One of the latest public health challenges facing the vaping industry is the apparent outbreak of severe lung (pulmonary) disease in the United States. According to reports, there are currently 127 cases of severe lung illness associated with the behavior of vaping across 15 states.

This is genuinely troubling. For starters, individuals have been inflicted with life-threatening illnesses apparently tied to the act of vaping. However, it is also more troubling because there is a lack of clarity about what was vaped by these individuals.

As reported recently by in-house Vaping Post journalist Diane Caruana, a recent study by Riccardo Polosa, a world-renowned Italian tobacco researcher, and his team analyzed the relative risks of e-cigarette use on the human lungs. Published in the journal Expert Review of Respiratory Medicine, Polosa and team found that “there is growing evidence to support the relative safety of [e-cigarette] emission aerosols for the respiratory tract compared to tobacco smoke.”

This finding corresponds to the recommendations of the British Lung Foundation and the claim that vaping is 95 percent safer than combustible cigarettes that Public Health England defined in a benchmark 2015 evidence review. Nonetheless, this finding is in stark contrast to what is being reported in the United States.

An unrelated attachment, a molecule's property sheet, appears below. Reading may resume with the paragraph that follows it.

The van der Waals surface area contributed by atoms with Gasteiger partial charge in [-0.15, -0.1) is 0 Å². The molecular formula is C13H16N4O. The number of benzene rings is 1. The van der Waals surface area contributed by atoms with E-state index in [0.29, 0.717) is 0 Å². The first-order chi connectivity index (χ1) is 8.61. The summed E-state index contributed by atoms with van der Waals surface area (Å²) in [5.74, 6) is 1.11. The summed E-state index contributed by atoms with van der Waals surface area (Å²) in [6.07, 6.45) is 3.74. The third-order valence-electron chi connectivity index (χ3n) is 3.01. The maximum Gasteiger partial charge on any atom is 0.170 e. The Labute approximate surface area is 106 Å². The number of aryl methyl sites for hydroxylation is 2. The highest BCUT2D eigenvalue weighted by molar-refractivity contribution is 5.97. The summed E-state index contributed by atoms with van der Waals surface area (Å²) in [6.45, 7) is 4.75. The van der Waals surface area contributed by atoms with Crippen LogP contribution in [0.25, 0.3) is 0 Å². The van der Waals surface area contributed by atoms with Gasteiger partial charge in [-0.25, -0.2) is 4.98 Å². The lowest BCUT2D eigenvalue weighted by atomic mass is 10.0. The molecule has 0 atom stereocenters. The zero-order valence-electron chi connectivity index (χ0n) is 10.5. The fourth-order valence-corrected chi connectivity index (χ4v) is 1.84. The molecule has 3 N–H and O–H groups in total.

The federal Centers for Disease Control and Prevention (CDC) announced that the agency will begin investigating all 127 cases to determine whether there is a link between each case of lung illness and the behavior of vaping.

From East to West

Wisconsin, a state with a population of roughly 5.8 million people, has been hit the hardest by the apparent “outbreak” with 30 reported cases. Other cases come from states like Illinois, California, Indiana, and Minnesota, among others.

While each case might be different, each patient shares common symptoms. These patients all claim that they experience shortness of breath, coughing, fatigue, chest pain, weight loss, or some combination of these symptoms. These symptoms supposedly worsen over time and have forced some patients on to breathing aides like ventilators or in to more intensive care. Hospitalizations have even lasted weeks in some cases. Another common factor, according to the CDC, is that all of these patients have reported vaping some sort of substance before signs of symptoms and whether medical professionals have determined a sufferer’s specific acuity of care.